These are the three things which are acting within our civilisation as forces of decline and fall: — Lack of a cosmogony, lack of a sound foundation of freedom, lack of an altruistic sense. But without a cosmogony, do you see, there is no real science, or system of knowledge. Then there is no real knowledge — then all knowledge ultimately becomes a mere game, in which the worlds and the civilisations of man are toys. And this is what knowledge has in many respects become in our age, insofar as it is not merely a utilitarian incident of external culture, of external technical culture. Freedom has now become in many respects an empty phrase, because the force of our civilisation does not lay a broad foundation of freedom nor spreads abroad the impulse of freedom. Neither in the economic field have we the possibility of progressing further in the social direction, because our civilisation contains no altruistic motive force, but only egoistic anti-social motive forces, and one cannot socialise with anti-social forces. For socialising means creating a social framework such that each man lives and works for the rest. But just imagine in our present civilisation each man trying to live and work for the rest! Why, the whole order of society is so instituted, that each one can only live and work for himself. All our institutions are like that.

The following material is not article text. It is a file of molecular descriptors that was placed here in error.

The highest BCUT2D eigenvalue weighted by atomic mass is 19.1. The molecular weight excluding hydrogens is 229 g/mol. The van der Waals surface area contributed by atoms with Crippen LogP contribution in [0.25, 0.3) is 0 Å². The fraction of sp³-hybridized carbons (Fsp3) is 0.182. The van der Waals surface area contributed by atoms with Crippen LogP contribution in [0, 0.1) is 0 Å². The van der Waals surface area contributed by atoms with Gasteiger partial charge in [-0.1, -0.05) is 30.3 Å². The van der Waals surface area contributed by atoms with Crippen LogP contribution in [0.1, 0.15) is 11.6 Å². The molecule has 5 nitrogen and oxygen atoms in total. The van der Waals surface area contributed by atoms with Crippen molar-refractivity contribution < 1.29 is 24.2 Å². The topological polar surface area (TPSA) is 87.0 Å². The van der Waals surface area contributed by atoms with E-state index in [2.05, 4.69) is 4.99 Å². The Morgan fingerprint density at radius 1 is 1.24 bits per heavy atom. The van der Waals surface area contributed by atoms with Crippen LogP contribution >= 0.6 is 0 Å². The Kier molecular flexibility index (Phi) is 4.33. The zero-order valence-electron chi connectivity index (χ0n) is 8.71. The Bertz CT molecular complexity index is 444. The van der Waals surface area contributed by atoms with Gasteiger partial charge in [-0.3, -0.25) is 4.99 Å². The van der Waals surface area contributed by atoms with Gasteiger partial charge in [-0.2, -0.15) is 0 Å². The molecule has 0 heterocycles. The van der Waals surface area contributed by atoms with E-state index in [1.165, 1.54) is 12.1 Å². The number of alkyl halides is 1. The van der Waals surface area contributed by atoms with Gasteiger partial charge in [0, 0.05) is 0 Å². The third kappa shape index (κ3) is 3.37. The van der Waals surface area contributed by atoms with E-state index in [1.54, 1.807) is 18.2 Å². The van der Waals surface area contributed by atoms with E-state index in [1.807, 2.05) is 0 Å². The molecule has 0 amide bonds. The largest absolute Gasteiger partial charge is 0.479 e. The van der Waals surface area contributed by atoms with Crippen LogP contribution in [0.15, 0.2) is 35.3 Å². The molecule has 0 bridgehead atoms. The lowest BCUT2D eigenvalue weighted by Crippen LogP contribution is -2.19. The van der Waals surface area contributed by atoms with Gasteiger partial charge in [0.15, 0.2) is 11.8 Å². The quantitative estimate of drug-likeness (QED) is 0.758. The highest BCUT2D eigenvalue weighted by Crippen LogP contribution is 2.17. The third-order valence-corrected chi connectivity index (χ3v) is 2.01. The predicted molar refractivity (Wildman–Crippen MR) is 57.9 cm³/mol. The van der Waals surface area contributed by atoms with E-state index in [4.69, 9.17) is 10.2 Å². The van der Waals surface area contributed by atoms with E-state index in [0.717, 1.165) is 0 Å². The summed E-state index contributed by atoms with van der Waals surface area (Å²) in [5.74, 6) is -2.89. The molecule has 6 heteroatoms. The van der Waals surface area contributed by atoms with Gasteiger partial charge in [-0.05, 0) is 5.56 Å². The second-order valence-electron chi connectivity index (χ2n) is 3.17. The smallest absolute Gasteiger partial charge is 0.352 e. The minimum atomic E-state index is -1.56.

The question then arises: — How are we going to surmount these signs of our civilisation's decline and fall? To gloss over such signs of decline in our civilisation, my dear friends, is quite impossible. There is nothing for it, but to recognise the facts as they have just been stated, to regard them dispassionately and without reservations, and to harbour no illusions. One must say to oneself: There they are, these forces of decline and fall, and one must not imagine that one can in any way turn them in another direction, or anything of that sort. No, they are very powerful forces of decline, and it is necessary to give them their proper name, and to speak of them as we are doing now. This being so, what we must do, is to turn to where forces can be found for the re-ascent, and that is not to be done by theorising. People in the present day may invent the most beautiful theories, may have the most lofty principles — but with theories alone one can do nothing. To do anything in life, it must be by means of the forces that are actually present in the world. If our civilisation were through and through as I have been describing it — I mean, if it were like that through and through — then there would be nothing for it but to say to ourselves: “We must just let our civilisation go to pieces, and ourselves along with it.” For to attempt in any way to redress the signs of the times by mere theories or conceptions would be an utter absurdity.